If you attended church or synagogue this week, or celebrated a Passover meal, or are eating an Easter dinner as I write this, chances are you heard excerpts of what filmmakers have called "the greatest story ever told". Words like exodus and crucifixtion and plague and ascension, which you may not use every day, suddenly may have entered your consciousness. Not to mention characters like Moses, and Miriam and Judas and Pontius Pilate.
Note that I use the word "characters", the way that I would if I were talking about fiction. Well I do lead discussions on the Bible as literature from time to time--although, truth be told, I have not done it recently. The last time that the Menlo Park Library book group discussed the Book of Jonah as literature, we had an earthquake--really and truly--a minor but U.S. Geological Survey bonafide earthquake--just as I asked if anyone in the group took the story literally and truly believed that Jonah was swallowed by a whale or "big fish".
For now,the ground remains stable as I type the word "characters" and allude to the Bible as historical fiction. But as many of us listened to sermons and stories from the Bible this week--in what truly is the longest running book discussion going--did any of you wonder how and if all the miracles happened? How many times do book group readers marveling at a great work of ancient literature or a nonfiction Oprah pick, ask, "How much of this is true?"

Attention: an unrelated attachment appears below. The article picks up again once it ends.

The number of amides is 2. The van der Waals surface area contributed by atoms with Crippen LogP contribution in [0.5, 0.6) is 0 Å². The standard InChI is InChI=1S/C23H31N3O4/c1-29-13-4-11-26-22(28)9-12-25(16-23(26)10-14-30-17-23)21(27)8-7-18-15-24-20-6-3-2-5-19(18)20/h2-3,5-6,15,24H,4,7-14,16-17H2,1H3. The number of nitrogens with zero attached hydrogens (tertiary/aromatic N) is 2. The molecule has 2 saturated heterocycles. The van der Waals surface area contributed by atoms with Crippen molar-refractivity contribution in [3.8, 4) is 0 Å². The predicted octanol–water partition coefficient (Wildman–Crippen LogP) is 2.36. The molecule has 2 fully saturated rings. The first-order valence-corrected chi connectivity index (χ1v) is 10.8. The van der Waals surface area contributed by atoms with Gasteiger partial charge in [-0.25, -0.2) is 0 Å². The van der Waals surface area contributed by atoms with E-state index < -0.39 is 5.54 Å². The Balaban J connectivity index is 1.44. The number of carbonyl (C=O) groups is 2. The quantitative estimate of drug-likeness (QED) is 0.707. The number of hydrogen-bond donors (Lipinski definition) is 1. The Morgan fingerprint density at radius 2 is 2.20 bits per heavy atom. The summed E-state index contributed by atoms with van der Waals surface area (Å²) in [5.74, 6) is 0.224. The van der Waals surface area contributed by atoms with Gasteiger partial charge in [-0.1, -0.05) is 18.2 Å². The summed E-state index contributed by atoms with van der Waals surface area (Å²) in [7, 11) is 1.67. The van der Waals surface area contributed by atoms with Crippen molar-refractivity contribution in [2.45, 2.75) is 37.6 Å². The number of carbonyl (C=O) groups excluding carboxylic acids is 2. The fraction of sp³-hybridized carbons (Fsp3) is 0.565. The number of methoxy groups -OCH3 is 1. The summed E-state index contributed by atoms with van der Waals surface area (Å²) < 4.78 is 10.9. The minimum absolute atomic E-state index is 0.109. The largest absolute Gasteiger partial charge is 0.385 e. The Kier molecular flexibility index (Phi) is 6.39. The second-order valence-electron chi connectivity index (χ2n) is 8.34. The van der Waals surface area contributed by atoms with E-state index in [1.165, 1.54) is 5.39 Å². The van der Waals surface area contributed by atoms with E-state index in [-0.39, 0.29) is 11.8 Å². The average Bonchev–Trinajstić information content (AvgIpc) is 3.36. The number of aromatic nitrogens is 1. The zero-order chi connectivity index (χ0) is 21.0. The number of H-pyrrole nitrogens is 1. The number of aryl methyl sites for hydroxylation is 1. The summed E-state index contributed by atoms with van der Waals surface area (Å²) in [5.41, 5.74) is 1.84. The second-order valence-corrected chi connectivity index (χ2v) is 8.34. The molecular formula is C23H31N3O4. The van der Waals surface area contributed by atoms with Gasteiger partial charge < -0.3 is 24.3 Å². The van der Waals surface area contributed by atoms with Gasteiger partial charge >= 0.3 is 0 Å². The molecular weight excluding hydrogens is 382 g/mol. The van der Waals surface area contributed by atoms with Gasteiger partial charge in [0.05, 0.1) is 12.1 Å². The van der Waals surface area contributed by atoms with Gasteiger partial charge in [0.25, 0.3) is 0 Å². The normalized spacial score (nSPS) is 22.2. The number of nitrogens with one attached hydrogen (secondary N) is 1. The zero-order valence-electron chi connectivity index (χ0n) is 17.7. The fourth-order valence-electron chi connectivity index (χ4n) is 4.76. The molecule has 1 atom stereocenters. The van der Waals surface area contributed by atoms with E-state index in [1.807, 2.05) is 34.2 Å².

For answers and spiritual guidance, I refer you readers to a source not often noted for expertise in such matters, The Wall Street Journal. More specifically, I refer you to Weekend Journal Saturday/Sunday, April 11-12, 2009 page W1 and an article entitled Faith, Proof and Relics by Peter Manseau, the editor of Search: The Magazine of Science, Religion, and Culture. http://www.searchmagazine.org/.
The article begins with the announcement that an ancient document has been found offering new clues about whether the Shroud of Turin is real. But things start to get more interesting when Manseau asks us iwhy we really need scientific proof.
In matters of faith, "proof is not always the highest good," he says. "Belief is also an act of will."
Manseau adds, "Despite scientific investigations, the beliefs that make phenomena like the Shroud releavant are not something required by the rules of logic. There is no rational need to write a poem or to paint a picture, and there is no rational need to believe, which is to search for something meaningful in the enigmatic markings that define our lives."
Yet, he adds, "The tension remains: the will to believe, the need for proof. Perhaps this is what the Shroud is really about: our divine aspirations bound up with our mortal concerns."
Divine aspirations....mortal concerns. The heart of religion....and literature...and art.
And a topic for discussion at my next book group--no matter what the book.
What are the divine aspirations of the author/main character/hero? What are his mortal concerns?
And, what are yours?
Peace be with you!
Causes Lauren John Supports
Keplers Bookstore Circle of Friends (Menlo Park)
Friends of the Menlo Park Public Library
Book Group Expo
Marin Agricultural Land Trust...